Gahler’s remarks also sparked controversy in journalist circles. Many journalists viewed his statements as biased and insensitive, ignoring the Pakistani government’s perspective and reflecting a lack of moral and diplomatic authority. They argue that his apparent preference for a particular political party demonstrates political bias that undermines the credibility of his esteemed position.
Moreover, Mr Gahler’s criticism of the non-implementation of the recommendations since the 2018 elections overlooks the fact that it was the responsibility of the then ruling government under former Prime Minister Imran Khan to implement these recommendations.
There is The current government, which came to power in April, cannot be held responsible for its failure to implement the EU recommendations. Galler’s remarks were reported by Pakistani media through interviews with six Pakistani journalists in Brussels, but EU officials have not released an official statement on the decision to send election observers.
Undoubtedly, Gahler’s use of terms such as “third power” and references to decision-making in Rawalpindi were controversial and raised questions about upcoming elections and state institutions. Western media may use these statements as a reference and further cast doubt on the credibility of the upcoming Pakistan parliamentary elections.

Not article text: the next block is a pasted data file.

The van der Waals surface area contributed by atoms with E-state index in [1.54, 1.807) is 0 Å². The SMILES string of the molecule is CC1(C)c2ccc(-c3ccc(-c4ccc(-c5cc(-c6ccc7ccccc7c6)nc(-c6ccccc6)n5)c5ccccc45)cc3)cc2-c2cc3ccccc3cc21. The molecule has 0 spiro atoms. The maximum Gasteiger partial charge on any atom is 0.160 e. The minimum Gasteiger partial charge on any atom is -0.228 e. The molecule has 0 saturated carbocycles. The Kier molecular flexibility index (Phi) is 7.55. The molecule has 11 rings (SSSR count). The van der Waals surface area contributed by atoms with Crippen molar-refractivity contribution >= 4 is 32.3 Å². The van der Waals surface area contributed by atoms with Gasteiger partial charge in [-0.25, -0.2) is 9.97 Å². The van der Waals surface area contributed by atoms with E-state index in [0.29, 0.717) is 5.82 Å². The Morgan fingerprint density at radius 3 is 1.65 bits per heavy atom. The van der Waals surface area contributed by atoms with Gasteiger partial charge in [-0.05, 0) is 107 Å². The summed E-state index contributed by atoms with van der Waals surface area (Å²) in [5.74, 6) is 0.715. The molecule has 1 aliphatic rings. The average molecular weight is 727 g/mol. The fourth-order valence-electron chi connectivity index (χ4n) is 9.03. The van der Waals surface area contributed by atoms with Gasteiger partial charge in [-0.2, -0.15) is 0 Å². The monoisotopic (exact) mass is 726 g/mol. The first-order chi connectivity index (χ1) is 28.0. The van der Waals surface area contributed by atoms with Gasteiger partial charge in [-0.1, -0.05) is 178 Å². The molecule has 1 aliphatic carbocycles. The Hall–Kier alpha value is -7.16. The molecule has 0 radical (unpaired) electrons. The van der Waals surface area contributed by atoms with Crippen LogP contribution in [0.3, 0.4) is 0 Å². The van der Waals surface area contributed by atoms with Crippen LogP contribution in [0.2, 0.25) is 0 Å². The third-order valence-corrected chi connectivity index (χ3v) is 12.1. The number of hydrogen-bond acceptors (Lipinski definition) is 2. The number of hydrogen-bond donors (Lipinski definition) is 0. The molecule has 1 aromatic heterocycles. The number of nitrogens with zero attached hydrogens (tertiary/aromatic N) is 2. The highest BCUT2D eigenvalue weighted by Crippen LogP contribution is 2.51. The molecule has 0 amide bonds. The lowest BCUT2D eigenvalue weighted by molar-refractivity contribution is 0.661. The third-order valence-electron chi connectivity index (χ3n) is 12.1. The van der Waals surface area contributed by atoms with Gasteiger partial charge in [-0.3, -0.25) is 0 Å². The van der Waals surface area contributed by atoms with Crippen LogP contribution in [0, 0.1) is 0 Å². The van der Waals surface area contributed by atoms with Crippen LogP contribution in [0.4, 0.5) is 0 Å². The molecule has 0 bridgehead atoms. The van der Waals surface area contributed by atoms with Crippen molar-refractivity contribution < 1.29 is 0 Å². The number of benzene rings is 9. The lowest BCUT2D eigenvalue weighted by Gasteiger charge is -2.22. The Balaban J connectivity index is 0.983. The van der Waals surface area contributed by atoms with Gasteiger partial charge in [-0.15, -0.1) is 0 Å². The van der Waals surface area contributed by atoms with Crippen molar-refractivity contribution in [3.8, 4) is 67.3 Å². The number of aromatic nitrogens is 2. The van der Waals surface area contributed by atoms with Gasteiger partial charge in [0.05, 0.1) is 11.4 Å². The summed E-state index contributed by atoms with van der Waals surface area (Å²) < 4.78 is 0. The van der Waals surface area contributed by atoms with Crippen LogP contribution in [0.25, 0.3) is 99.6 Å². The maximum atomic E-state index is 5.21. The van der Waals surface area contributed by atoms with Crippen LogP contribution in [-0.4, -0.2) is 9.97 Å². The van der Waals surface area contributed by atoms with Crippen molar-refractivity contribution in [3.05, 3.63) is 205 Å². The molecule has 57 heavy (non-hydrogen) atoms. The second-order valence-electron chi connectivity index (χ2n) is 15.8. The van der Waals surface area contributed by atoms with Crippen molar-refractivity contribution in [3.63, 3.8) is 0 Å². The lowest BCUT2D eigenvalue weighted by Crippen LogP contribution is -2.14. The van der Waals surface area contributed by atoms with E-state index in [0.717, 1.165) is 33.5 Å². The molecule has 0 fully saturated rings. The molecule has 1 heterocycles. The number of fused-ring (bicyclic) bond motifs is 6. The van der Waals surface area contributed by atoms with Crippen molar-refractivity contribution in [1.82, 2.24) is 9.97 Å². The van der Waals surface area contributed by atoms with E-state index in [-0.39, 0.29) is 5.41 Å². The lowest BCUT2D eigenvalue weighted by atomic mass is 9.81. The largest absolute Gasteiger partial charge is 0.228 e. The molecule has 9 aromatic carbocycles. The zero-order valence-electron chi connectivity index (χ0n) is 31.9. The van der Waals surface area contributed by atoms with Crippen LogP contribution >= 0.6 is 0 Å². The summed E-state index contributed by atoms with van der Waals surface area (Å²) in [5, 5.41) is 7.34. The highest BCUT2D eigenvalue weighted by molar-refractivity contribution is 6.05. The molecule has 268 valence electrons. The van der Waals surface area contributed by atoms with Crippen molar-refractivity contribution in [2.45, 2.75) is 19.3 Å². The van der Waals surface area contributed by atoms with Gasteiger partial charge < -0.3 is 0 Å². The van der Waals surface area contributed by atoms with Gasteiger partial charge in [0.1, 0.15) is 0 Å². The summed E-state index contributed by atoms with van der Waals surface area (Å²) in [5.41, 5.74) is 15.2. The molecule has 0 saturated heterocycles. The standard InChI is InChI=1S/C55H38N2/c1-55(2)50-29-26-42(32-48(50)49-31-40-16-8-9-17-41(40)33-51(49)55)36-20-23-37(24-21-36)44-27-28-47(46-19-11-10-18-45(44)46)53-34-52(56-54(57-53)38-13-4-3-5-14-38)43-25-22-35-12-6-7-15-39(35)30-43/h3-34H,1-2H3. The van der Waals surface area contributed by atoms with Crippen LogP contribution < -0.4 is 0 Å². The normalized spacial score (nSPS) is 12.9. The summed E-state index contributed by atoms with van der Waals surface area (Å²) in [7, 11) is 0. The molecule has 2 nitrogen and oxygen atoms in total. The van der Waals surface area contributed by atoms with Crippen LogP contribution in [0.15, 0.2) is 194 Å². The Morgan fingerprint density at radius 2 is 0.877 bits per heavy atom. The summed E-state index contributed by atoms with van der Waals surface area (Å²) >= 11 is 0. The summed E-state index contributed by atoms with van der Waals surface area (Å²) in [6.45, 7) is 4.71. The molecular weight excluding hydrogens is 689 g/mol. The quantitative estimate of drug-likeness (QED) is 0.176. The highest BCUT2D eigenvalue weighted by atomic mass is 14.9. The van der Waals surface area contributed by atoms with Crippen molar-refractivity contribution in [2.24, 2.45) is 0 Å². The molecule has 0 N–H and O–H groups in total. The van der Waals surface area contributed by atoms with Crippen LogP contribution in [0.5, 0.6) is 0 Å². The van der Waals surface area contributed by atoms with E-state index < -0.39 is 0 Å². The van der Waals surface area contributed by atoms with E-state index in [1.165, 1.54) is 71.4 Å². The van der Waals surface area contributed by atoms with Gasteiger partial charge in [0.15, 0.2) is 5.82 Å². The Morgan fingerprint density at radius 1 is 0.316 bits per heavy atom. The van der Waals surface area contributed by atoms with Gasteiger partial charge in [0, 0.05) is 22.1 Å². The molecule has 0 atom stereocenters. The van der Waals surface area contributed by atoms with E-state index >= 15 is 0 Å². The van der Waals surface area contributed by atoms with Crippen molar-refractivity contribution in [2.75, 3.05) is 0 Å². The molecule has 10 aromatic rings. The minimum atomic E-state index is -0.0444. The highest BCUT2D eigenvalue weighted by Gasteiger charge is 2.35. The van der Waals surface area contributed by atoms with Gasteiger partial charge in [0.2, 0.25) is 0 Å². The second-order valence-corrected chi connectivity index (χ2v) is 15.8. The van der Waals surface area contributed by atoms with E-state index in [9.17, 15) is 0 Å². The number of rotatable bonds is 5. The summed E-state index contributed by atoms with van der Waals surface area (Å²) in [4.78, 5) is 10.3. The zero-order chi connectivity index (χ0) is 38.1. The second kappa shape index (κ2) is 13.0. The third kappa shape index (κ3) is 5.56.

Furthermore, the statement that Gahler’s organization did not receive any invitations from Pakistan to cover the election reveals a lack of understanding of the country’s system. Since the election date has not yet been announced, the concept of inviting observers and delegations is not currently applicable. Once the election date is fixed, the Pakistan
Electoral Commission usually provides information for accredited registration of foreign journalists on its website and invites foreign delegations. It is important to recognize the European Union’s deep concern for effective democratic institutions around the world that require regular, inclusive, transparent and credible elections.
The EU’s election monitoring missions and advocacy programs are an important part of efforts to promote democracy, human rights and civil society participation around the world. However, EU election observers frequently expressed dissatisfaction with the electoral process in some countries, particularly Central Asia and some white countries. The Organization for Security and Cooperation in Europe’s Office for Democracy and Institutions (OSCE/ODIHR) has repeatedly raised questions about high voter turnout in Central Asian countries, including Tajikistan, Kazakhstan, Uzbekistan and Azerbaijan.
Michael Galler’s recent comments have caused concern in Pakistani politics and sparked debate about the upcoming general elections and the credibility of state institutions. The possible political bias evident in Mr. Galler’s statements and his departure from the principles of the EU election observer mission raise questions about his diplomatic authority and respect for state laws and institutions. It remains to be seen how these remarks will affect perceptions of Pakistan’s upcoming elections, despite ongoing debates in journalism and politics.